Monday, March 5, 2012

HOW-TO: Method-level validation in Spring with @Validated annotation

@Validated is a Spring’s specific variant of JSR-303’s javax.validation.Valid, supporting the specification of validation groups. @Validated can be used with Spring MVC handler methods arguments as well as with method level validation.

In this article, you will learn how to use @Validated annotation with method level validation in Spring.

Note: This blog post got a solid update (30/03/2016). The source code got migrated to new repository and it is Spring Boot driven. See references. If you still prefer classic Spring MVC application you may use my spring-mvc-quickstart-archetype

In order to indicate that a specific class is supposed to be validated at the method level it needs to be annotated with @Validated annotation at type level. Methods applicable for validation must have JSR-303 constraint annotations on their parameters and/or on their return values.

@Service
@Validated
public class SomeService {

    @Length(min = 3, max = 5)
    public String createUser(@NotBlank @Email String email,
                             @NotBlank String username,
                             @NotBlank String password) {
        return username;
    }

}

Beans annotated with @Validated annotation will be detected by MethodValidationPostProcessor and validation functionality is delegated to JSR 303 provider. When the validation fails ConstraintViolationException, with a set of constraint violations, is thrown.

To visualize that let’s create a Unit Test.

@ContextConfiguration(classes = {SomeServiceTest.Config.class})
@RunWith(SpringJUnit4ClassRunner.class)
public class SomeServiceTest {

}

The context of the test is configured using MethodValidationPostProcessor. This is a must-have configuration in order to trigger method-level validation.

@Configuration
public static class Config {
    @Bean
    public MethodValidationPostProcessor methodValidationPostProcessor() {
        return new MethodValidationPostProcessor();
    }

    @Bean
    public SomeService userCreateService() {
        return new SomeService();
    }
}

The expected exception is verified with AssertJ.

Note: If you want to learn how to verify exceptions in JUnit tests with AssertJ have a look at JUnit: Testing Exceptions with Java 8 and AssertJ.

@Test
public void throwsViolationExceptionWhenAllArgumentsInvalid() {
    assertThatExceptionOfType(ConstraintViolationException.class)
        .isThrownBy(() -> service.createUser(null, null, null))
        .matches(e -> e.getConstraintViolations().size() == 3);
}

@Test
public void throwsViolationExceptionWhen2ArgumentsInvalid() {
    assertThatExceptionOfType(ConstraintViolationException.class)
        .isThrownBy(() -> service.createUser(null, null, "valid"))
        .matches(e -> e.getConstraintViolations().size() == 2);

}

@Test
public void throwsViolationExceptionWhenEmailInvalidArgumentsInvalid() {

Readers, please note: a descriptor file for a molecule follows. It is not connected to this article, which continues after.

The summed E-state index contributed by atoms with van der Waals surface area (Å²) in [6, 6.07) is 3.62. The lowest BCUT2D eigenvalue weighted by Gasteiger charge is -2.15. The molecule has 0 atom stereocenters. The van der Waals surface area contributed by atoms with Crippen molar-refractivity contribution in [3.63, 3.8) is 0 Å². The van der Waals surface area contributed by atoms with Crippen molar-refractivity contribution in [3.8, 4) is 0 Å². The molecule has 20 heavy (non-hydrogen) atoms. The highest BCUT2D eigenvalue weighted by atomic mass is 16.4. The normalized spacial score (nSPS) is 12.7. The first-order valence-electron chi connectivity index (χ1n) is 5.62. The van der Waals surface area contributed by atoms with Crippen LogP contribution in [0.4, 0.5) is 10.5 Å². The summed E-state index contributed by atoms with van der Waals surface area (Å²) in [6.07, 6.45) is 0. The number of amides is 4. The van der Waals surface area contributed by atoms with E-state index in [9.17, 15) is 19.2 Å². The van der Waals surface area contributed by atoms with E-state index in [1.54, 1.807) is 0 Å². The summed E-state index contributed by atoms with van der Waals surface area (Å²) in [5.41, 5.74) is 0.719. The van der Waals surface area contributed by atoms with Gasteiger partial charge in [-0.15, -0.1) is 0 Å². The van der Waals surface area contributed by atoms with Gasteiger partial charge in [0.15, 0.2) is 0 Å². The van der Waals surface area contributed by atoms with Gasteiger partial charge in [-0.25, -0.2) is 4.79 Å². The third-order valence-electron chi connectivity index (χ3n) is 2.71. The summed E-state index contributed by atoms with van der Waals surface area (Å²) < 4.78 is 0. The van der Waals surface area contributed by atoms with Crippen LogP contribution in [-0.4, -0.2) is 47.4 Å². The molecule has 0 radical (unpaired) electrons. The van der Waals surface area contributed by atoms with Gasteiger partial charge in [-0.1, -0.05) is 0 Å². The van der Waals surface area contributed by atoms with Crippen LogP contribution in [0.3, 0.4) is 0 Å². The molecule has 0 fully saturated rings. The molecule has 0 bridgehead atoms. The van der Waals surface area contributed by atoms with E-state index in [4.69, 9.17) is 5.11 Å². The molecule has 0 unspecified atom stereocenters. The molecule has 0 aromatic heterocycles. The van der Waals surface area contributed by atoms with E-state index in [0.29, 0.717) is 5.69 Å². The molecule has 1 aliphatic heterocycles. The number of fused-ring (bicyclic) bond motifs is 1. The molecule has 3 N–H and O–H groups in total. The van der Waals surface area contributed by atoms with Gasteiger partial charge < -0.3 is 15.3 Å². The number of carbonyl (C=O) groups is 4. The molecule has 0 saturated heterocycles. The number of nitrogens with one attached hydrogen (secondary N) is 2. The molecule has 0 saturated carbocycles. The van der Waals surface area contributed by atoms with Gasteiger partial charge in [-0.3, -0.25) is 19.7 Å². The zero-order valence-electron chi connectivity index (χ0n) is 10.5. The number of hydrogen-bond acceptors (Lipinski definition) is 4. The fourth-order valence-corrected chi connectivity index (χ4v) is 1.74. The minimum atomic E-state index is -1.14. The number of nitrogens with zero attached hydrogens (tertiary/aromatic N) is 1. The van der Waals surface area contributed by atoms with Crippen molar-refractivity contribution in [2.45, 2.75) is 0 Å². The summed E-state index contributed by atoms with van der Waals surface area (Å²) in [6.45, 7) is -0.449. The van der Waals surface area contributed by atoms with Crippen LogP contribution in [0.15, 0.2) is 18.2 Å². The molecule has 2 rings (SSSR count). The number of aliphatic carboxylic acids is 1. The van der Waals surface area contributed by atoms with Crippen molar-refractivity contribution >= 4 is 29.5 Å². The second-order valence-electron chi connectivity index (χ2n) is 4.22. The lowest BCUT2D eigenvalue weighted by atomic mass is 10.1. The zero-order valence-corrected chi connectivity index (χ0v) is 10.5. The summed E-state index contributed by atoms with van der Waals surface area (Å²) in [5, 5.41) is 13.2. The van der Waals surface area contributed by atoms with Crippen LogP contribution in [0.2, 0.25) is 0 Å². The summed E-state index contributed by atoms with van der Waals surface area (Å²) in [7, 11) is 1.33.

assertThatExceptionOfType(ConstraintViolationException.class)
        .isThrownBy(() -> service.createUser("invalid_email", "valid", "valid"))
        .matches(e -> e.getConstraintViolations().size() == 1)
        .matches(e -> e.getConstraintViolations().stream()
                       .allMatch(v -> v.getMessage().equals("not a well-formed email address")));

}

@Test
public void throwsViolationExceptionWhenReturnValueTooLong() {
    assertThatExceptionOfType(ConstraintViolationException.class)
        .isThrownBy(() -> service.createUser("user@domain.com", "too_long_username", "valid"))
        .matches(e -> e.getConstraintViolations().size() == 1)
        .matches(e -> e.getConstraintViolations().stream()
                       .allMatch(v -> v.getMessage().equals("length must be between 3 and 5")));

}

@Test
public void createsUser() {
    service.createUser("user@domain.com", "valid", "valid");
}

Of course, I could be more specific with the assertions, but the tests are here only to visualize the validation.

Note: You may want to learn how to utilize custom assertions with AssertJ: Spice up your test code with custom assertions

Summary

With just couple lines of code you may start with method-level validation in Spring. But there is one pending question: “Do we want to utilize method-level validation in production code?”. What’s your opinion?

Source code

The source code contains not only the examples from this article, but many others. And it gets updated! See all the examples here: https://github.com/kolorobot/spring-mvc-beanvalidation11-demo

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3 comments:

  1. You have started this blog exactly an year ago.

    ReplyDelete
  2. Thanks for the article, I think if we use this validation we'll have a robust code.

    ReplyDelete
  3. Thanks for this article,this help me to make deeper realization about method validation

    ReplyDelete